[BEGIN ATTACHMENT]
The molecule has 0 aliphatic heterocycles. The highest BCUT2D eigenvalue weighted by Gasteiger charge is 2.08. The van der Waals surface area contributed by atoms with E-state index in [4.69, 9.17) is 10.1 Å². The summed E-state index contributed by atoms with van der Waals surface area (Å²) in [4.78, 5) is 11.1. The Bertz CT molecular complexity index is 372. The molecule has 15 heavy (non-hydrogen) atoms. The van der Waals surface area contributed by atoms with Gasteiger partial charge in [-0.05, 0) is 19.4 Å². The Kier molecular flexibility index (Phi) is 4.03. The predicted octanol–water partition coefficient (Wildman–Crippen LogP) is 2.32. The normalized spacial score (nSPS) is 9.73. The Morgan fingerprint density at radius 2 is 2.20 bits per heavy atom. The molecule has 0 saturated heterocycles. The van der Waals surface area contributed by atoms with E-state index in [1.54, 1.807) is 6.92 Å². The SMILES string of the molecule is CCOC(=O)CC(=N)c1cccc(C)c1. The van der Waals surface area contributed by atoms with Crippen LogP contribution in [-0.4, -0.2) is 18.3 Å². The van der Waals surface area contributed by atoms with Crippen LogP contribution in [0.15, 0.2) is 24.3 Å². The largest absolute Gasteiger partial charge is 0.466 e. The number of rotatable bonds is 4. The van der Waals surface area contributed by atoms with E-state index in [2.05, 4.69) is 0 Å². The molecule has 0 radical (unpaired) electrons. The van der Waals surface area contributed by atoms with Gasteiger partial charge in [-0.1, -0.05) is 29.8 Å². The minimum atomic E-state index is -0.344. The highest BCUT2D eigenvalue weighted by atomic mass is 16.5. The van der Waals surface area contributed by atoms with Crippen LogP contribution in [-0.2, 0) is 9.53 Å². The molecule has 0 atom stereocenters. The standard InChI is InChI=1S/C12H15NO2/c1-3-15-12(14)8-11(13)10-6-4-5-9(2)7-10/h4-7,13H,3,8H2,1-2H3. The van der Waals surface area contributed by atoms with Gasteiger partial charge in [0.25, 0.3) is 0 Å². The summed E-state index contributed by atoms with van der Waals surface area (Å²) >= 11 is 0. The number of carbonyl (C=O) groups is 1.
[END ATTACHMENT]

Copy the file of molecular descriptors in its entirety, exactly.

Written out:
The molecule has 0 aliphatic heterocycles. The highest BCUT2D eigenvalue weighted by Gasteiger charge is 2.08. The van der Waals surface area contributed by atoms with E-state index in [4.69, 9.17) is 10.1 Å². The summed E-state index contributed by atoms with van der Waals surface area (Å²) in [4.78, 5) is 11.1. The Bertz CT molecular complexity index is 372. The molecule has 15 heavy (non-hydrogen) atoms. The van der Waals surface area contributed by atoms with Gasteiger partial charge in [-0.05, 0) is 19.4 Å². The Kier molecular flexibility index (Phi) is 4.03. The predicted octanol–water partition coefficient (Wildman–Crippen LogP) is 2.32. The normalized spacial score (nSPS) is 9.73. The Morgan fingerprint density at radius 2 is 2.20 bits per heavy atom. The molecule has 0 saturated heterocycles. The van der Waals surface area contributed by atoms with E-state index in [1.54, 1.807) is 6.92 Å². The SMILES string of the molecule is CCOC(=O)CC(=N)c1cccc(C)c1. The van der Waals surface area contributed by atoms with Crippen LogP contribution in [-0.4, -0.2) is 18.3 Å². The van der Waals surface area contributed by atoms with Crippen LogP contribution in [0.15, 0.2) is 24.3 Å². The largest absolute Gasteiger partial charge is 0.466 e. The number of rotatable bonds is 4. The van der Waals surface area contributed by atoms with E-state index in [2.05, 4.69) is 0 Å². The molecule has 0 radical (unpaired) electrons. The van der Waals surface area contributed by atoms with Gasteiger partial charge in [-0.1, -0.05) is 29.8 Å². The minimum atomic E-state index is -0.344. The highest BCUT2D eigenvalue weighted by atomic mass is 16.5. The van der Waals surface area contributed by atoms with Crippen LogP contribution in [-0.2, 0) is 9.53 Å². The molecule has 0 atom stereocenters. The standard InChI is InChI=1S/C12H15NO2/c1-3-15-12(14)8-11(13)10-6-4-5-9(2)7-10/h4-7,13H,3,8H2,1-2H3. The van der Waals surface area contributed by atoms with Gasteiger partial charge in [0.25, 0.3) is 0 Å². The summed E-state index contributed by atoms with van der Waals surface area (Å²) >= 11 is 0. The number of carbonyl (C=O) groups is 1.